Howell’s mom, who is Asian, ran a profitable nail tech/beauty salon in Pinellas County, earning wages that he said mirrored some medical doctors and surgeons in the area.
Howell also observed: “You can increase your income just by learning some new skills, going to college, or even getting a trade, but it takes a community of encouragement for females to grow from here.”
David, meanwhile, challenged fellow younger generation of minority females to “know your worth,” particularly when it comes to working for a large company or corporation.
“These capitalistic companies at the end of the day can replace you, and just know exactly what you’re going into, the pay that you want, because sometimes that can be negotiable in some companies,” she said.
David also advised women to take initiative, and learn about stock market and cryptocurrency investments to increase wealth.
Those arenas can be intimidating for some, she said, given “that it’s almost like a men’s club, but just for white men.”
However, the panelist detailed learning about such financial resources and tools of the trade from a white male co-worker.
“What I would say is just shadow and learn from others that may not even be in your same community,” David said.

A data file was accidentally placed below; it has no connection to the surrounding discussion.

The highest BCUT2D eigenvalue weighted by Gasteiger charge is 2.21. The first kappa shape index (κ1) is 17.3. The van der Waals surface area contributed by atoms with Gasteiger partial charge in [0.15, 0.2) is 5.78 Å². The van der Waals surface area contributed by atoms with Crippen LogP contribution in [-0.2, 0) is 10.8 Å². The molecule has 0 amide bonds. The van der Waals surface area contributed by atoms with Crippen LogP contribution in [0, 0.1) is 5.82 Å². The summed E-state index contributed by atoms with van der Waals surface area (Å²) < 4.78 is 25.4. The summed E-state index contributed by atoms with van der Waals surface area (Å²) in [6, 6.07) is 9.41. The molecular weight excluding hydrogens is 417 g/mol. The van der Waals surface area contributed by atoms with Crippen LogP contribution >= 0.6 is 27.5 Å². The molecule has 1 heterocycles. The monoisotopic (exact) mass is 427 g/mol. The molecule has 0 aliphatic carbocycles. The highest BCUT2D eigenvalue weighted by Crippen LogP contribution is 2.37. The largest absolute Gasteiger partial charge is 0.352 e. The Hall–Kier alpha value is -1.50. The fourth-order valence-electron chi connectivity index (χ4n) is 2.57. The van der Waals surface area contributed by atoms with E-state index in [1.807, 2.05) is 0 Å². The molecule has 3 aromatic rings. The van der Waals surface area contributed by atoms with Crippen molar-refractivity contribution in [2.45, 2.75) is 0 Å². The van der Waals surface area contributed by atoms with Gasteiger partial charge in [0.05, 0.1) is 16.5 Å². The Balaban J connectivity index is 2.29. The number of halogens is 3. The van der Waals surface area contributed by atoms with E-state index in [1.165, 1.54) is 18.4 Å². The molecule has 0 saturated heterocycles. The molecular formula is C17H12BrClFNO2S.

“Because of him, I was able to invest in stocks and cryptocurrency, which is something that I never thought I would be able to do and understand, but I took that understanding and taught my siblings and taught my friends, so it’s using your resources and helping others with what you’ve learned, and not gatekeeping.”
Other panelists suggested researching various industry pay and then having the courage to step up and not accept anything less.
PHSC student Hope Henry stated: “We need to be comfortable with uncomfortable, and doing things you’d never thought you’d so, so in order to instill change, you must challenge yourself and the system in front of you.”
Uplifting women of color
Kevin O’ Farrell, provost at the PHSC Porter Campus, called the educational seminar “a very timely topic” in the midst of ongoing conversations regarding social justice and racial equity.
He then quoted Kamala Harris, the first woman, the first Black American and the first Asian American to serve as the nation’s vice president.
O’ Farrell said: “I’m often reminded of what now vice president Harris said when she was accepting the vote this last November when she made the comments, ‘I may be the first, but I will not be the last.’”
Published June 02, 2021